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Students Get Tested, Educated About TB

By Rita H. Lin
staff reporter

During the weeks after the disclosure of a full-blown case of tuberculosis on campus, many students have taken skin tests to see if they were infected. Student reaction to the handling of this incident varied.

Even though the Medical Department originally estimated that about 150 people were exposed to TB, more than 200 people took a free skin test, said Physician David V. Diamond. Diamond, along with Nurse Coordinator Dolores Vidal are in charge of infection control for the Medical Department.

"So far about 12 people were tested positive," and they are currently undergoing treatment and further observation. The recommended treatment for TB is "taking isoniazid, an antibiotic specific for TB, once a day for six months," Diamond said.

Prior to testing, the Medical Department gave information sessions at Burton-Conner House, where the original TB patient lived, and Next House and Alpha Tau Omega where the patient frequently visited.

Liba Mikic, a housemaster at Next House, said that the information meeting was very helpful to students. "More than 50 students showed up, and they asked many inquisitive questions about TB," she said.

During the meeting, representatives explained the situation and let students know that they were welcome to receive free testing, Mikic said. The testing "was encouraged, not required," she said.

Although Mikic said the information session was successful, Ricci H. Rivera '00, a resident of Burton-Conner, disagreed. "It was good that the medical people came and talked to the residents about it down in the dining room, but it wasn't well publicized at all. Many of us didn't know about it" until after the meeting took place, Rivera said.

The Medical Department could have "advertised a little more," said Ernest D. Aguayo '97, president of Next House. "I don't think the whole dorm knew." However, "it was good how the MIT Medical Department wants to keep us informed," he said. Overall, "they handled it well. We had a really great turnout for the testing."

Manju V. Madhavan '99, who lives in Burton-Conner, said that "people just wanted information, and they were supplied with that information by the Med Center."

Students angry with delayed announcement

Many students felt annoyed, not by the discovery of TB but because the students were not informed about the situation earlier. The original TB case was discovered last fall.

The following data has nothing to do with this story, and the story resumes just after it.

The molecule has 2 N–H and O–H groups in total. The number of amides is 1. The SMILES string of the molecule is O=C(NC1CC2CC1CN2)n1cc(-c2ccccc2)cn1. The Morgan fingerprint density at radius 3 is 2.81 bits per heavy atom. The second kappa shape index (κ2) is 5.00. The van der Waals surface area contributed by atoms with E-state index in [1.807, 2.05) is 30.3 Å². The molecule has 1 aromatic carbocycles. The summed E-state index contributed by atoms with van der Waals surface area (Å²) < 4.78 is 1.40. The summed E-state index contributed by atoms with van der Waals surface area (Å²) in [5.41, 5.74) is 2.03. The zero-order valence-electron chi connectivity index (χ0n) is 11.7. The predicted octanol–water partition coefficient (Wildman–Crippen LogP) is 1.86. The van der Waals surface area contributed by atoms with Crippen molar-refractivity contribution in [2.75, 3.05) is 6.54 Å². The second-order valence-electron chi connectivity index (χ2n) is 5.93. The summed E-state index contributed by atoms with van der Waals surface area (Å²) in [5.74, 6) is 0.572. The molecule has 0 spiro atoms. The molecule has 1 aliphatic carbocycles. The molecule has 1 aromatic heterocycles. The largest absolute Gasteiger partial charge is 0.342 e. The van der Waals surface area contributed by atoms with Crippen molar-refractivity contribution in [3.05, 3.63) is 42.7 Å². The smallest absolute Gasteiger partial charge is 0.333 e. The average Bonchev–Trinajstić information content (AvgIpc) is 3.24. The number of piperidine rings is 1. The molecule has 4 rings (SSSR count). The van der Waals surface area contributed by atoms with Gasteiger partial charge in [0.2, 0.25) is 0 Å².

However, not much could be done until recently because tests administered earlier would not have been useful since the infection takes a long time to appear, Diamond said.

"A lot of people knew [about the case of TB] by word of mouth; if they had told everyone the same thing early on they could have prevented rumors from flying around," Aguayo said.

Madhavan was not troubled by the delayed announcement of the problem. "I think that they realized that some students might have panicked so they decided to hold off until after the incubation period. You have to trust the doctors," he said. "I have no problem with that decision."

Students remain calm

Despite the number of people who were tested positive, students were not alarmed. "Not that many people talk about it, and everyone is pretty confident that the situation is under control," Mikic said. Students at Next House "don't feel threatened or anything. Everything is ok - no reason for panic, no need for panic."

"There is no need to be scared since there is no active TB on campus," Mikic said.

"No one [who has been] tested or x-rayed has the active disease," Diamond said. The positive result only "indicates infection," he said.

A large percentage "of the world's population become infected with TB sometime in their lives, but only 5 to 10 percent of people go on to become ill. Most of the infection cases do not develop into disease," Diamond said.

"Although more than a few tested positive for passive TB infection, that doesn't mean that they have been recently infected," Diamond said.

When a person is tested positive "we have to look at information such as the person's chest x-ray, history of vaccine, whether or not the person has received BCG, Bacillus Calmette-Guerin, a tuberculosis vaccine, places lived before, locations traveled, working experience," and anything else that might put the person in a situation that exposes the person to TB to determine the cause and the severity of the disease, Diamond said.

Most TB infections do not develop into full-blown diseases, and only when the patient is in the disease stage is he or she infectious.

Frank Dabek contributed to the reporting of this story.